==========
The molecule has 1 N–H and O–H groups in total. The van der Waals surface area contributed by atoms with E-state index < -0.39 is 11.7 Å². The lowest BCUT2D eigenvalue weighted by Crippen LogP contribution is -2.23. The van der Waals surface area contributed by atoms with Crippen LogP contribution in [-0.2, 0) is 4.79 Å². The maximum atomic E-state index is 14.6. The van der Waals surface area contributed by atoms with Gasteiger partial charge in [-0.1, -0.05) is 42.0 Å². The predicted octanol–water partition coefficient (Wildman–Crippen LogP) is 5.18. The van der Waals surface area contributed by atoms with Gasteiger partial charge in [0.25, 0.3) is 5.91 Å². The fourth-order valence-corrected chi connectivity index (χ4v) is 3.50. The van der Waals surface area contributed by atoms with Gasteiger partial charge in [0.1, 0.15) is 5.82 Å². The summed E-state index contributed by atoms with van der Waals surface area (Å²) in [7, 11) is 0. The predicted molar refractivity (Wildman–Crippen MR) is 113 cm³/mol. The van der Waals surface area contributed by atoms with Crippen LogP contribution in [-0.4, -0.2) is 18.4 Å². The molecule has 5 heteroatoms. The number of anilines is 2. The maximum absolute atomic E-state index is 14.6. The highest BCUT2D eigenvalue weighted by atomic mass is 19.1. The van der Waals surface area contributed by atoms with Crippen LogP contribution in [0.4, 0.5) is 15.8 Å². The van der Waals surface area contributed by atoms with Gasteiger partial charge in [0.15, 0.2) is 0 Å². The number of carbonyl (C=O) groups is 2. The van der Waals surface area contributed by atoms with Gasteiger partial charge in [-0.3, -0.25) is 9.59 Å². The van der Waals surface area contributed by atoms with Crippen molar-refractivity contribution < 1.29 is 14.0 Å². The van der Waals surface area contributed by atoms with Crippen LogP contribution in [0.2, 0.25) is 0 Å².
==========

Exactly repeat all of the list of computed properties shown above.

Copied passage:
The molecule has 1 N–H and O–H groups in total. The van der Waals surface area contributed by atoms with E-state index < -0.39 is 11.7 Å². The lowest BCUT2D eigenvalue weighted by Crippen LogP contribution is -2.23. The van der Waals surface area contributed by atoms with Crippen LogP contribution in [-0.2, 0) is 4.79 Å². The maximum atomic E-state index is 14.6. The van der Waals surface area contributed by atoms with Gasteiger partial charge in [-0.1, -0.05) is 42.0 Å². The predicted octanol–water partition coefficient (Wildman–Crippen LogP) is 5.18. The van der Waals surface area contributed by atoms with Gasteiger partial charge in [0.25, 0.3) is 5.91 Å². The fourth-order valence-corrected chi connectivity index (χ4v) is 3.50. The van der Waals surface area contributed by atoms with Gasteiger partial charge in [0.1, 0.15) is 5.82 Å². The summed E-state index contributed by atoms with van der Waals surface area (Å²) in [7, 11) is 0. The predicted molar refractivity (Wildman–Crippen MR) is 113 cm³/mol. The van der Waals surface area contributed by atoms with Crippen LogP contribution in [-0.4, -0.2) is 18.4 Å². The molecule has 5 heteroatoms. The number of anilines is 2. The maximum absolute atomic E-state index is 14.6. The highest BCUT2D eigenvalue weighted by atomic mass is 19.1. The van der Waals surface area contributed by atoms with Crippen LogP contribution in [0.4, 0.5) is 15.8 Å². The van der Waals surface area contributed by atoms with Gasteiger partial charge in [0.15, 0.2) is 0 Å². The number of carbonyl (C=O) groups is 2. The van der Waals surface area contributed by atoms with Gasteiger partial charge in [-0.3, -0.25) is 9.59 Å². The van der Waals surface area contributed by atoms with Crippen molar-refractivity contribution < 1.29 is 14.0 Å². The van der Waals surface area contributed by atoms with Crippen LogP contribution in [0.2, 0.25) is 0 Å².